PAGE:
The Commission, however, argued that such checks were still necessary, as high-spending customers would be incentivised to spend more once they become VIPs.
“We note the concern that source of funds, ordinarily prompted by anti-money laundering (AML) concerns, may currently be conducted at a higher threshold than is typically required to qualify for high value customer (HVC) incentives,” it said. “However, we consider these checks justifiable given the unique arrangements made to incentivise HVCs to spend at significantly higher levels than the wider customer base.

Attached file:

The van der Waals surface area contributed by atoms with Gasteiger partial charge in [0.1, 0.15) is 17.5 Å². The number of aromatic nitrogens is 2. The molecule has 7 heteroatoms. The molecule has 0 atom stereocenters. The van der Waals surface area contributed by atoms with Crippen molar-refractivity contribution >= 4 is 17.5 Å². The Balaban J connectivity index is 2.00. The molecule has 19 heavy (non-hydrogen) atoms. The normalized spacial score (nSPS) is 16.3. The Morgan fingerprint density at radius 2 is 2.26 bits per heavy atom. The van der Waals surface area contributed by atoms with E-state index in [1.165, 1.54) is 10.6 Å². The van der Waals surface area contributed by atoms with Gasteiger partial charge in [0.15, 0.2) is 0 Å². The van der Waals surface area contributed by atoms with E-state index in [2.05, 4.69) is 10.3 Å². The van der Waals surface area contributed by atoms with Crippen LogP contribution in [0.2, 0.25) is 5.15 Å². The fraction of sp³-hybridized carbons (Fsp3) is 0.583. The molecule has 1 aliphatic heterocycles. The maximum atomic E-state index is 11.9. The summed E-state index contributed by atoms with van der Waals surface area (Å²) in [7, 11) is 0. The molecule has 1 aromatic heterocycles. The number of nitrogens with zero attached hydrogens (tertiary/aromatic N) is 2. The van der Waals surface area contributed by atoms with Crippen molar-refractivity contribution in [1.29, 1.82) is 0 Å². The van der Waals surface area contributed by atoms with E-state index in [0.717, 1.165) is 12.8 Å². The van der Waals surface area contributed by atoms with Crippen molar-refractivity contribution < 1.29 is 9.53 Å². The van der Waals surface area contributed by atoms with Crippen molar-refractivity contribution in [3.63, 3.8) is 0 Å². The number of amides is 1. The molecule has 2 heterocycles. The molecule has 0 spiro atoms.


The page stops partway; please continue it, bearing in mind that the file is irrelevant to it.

The Commission clarifed that any source of funds check must be supported by evidence requested from and provided by the individual, rather than based on open-source data such as property values.
One respondent also argued that the requirement for an affordability check suggested the Commission had already pre-determined the outcome of an upcoming consultation on affordability checks, which the Commission said would launch in the coming weeks.
The rules also require licensees to take “significant steps” to check whether a player has self-excluded, which should be a “significant factor” in determining whether a player should become a VIP.
While the Commission noted concerns this could dissuade some potential problem gamblers from self-excluding, it said it believed the fact there wasn’t an outright ban on those who have self-excluded should alleviate this concern.